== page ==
Not a Peep: Delirium in the Geriatric Patient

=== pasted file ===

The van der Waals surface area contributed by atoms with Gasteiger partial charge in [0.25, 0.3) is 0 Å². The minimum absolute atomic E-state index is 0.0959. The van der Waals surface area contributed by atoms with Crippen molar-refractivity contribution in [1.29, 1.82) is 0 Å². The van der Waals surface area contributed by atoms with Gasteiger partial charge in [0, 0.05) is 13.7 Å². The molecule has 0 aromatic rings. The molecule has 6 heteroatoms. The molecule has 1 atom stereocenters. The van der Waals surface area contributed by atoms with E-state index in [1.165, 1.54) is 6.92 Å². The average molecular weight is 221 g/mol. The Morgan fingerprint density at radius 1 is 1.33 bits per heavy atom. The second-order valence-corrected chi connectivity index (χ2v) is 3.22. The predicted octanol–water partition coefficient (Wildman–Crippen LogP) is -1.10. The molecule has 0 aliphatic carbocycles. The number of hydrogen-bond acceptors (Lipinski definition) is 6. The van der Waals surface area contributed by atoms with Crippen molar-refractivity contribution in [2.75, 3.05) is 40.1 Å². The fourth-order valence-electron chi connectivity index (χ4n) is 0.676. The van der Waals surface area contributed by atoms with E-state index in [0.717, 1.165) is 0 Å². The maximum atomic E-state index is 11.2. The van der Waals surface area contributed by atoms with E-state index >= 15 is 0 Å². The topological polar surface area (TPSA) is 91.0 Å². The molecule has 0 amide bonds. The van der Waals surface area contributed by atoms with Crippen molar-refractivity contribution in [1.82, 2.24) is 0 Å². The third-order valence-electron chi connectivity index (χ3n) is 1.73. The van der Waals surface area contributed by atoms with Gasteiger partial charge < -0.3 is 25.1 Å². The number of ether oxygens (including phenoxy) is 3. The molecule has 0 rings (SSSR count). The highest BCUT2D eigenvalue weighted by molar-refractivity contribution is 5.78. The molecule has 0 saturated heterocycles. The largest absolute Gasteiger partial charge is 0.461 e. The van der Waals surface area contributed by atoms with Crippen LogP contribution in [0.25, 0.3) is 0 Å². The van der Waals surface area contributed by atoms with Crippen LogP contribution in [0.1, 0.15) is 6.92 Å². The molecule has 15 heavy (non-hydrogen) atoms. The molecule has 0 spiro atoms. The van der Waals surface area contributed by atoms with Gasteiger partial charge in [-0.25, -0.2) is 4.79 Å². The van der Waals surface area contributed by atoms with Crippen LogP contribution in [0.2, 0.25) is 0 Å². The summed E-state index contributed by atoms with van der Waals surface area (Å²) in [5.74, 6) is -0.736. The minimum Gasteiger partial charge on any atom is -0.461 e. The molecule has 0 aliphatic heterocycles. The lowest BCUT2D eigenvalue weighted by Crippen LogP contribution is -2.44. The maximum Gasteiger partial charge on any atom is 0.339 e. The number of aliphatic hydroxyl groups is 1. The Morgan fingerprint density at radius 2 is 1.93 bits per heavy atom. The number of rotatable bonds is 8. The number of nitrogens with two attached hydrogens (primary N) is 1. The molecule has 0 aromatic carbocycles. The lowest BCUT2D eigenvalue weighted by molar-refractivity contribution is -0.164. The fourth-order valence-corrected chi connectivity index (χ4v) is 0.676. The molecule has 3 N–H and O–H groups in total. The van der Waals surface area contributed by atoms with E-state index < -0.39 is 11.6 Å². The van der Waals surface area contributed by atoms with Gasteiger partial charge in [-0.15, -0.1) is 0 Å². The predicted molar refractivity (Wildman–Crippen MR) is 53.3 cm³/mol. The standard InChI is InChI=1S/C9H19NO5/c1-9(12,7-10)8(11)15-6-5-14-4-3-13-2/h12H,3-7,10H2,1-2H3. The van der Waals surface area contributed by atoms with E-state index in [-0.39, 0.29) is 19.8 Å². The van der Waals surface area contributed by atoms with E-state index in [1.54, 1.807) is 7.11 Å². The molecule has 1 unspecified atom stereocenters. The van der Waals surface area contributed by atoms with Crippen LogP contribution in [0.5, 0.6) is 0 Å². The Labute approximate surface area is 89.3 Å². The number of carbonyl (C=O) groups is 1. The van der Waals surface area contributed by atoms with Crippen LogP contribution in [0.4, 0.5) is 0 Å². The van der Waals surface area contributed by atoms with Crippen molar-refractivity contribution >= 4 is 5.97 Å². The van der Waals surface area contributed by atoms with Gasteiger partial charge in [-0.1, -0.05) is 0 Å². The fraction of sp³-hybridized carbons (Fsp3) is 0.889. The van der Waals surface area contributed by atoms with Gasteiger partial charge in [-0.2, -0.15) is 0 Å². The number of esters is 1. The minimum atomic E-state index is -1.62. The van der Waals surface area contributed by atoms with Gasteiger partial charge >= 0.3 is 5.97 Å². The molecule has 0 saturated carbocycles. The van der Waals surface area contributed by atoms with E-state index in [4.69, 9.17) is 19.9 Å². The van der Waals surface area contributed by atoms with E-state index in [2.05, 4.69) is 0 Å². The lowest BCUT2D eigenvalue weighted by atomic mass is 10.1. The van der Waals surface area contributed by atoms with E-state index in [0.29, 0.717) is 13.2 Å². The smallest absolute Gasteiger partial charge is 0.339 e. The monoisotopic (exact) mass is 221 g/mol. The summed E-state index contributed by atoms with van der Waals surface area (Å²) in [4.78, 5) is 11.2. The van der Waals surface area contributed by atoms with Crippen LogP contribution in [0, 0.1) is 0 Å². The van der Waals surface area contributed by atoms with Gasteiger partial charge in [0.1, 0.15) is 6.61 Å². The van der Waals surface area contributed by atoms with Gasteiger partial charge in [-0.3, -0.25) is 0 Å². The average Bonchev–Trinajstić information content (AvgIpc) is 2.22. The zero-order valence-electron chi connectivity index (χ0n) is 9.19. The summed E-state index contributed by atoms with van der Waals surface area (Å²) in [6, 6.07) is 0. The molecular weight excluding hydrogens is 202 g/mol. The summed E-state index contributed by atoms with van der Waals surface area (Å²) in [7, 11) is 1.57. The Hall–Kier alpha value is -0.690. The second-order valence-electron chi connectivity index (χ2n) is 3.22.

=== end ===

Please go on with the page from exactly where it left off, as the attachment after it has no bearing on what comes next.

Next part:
Delirium is a common acute geriatric syndrome with a fluctuating course that is characterized by inattention and cognitive changes that may not be attributed to dementia. Older patients, those with comorbidities or history of psychiatric illness as well as those with cognitive disorders or geriatric syndromes are at increased risk of developing delirium. Delirium is multifactorial and is often the first indicator of an acute illness in the geriatric patient. The work-up for delirium should include review of the patient’s medications, evaluation for environmental factors as well as laboratory and radiologic studies. The mainstay for treating delirium is to identify and treat the underlying cause. Many treatment measures are also good preventive measures and include establishing normalcy for the patient by providing a care environment that is as similar to their home environment as possible and maintaining their daily schedule and regimen. Physical restraints should not be used and pharmacologic treatment should only be considered when there is concern about the patient’s safety or the safety of others, non-pharmacologic treatments have already been utilized, and the underlying cause has been treated. Delirium has many long-term effects including distress, cognitive decline, loss of function, and increased morbidity and mortality. Patients with delirium also have longer hospital stays and there is increased economic cost.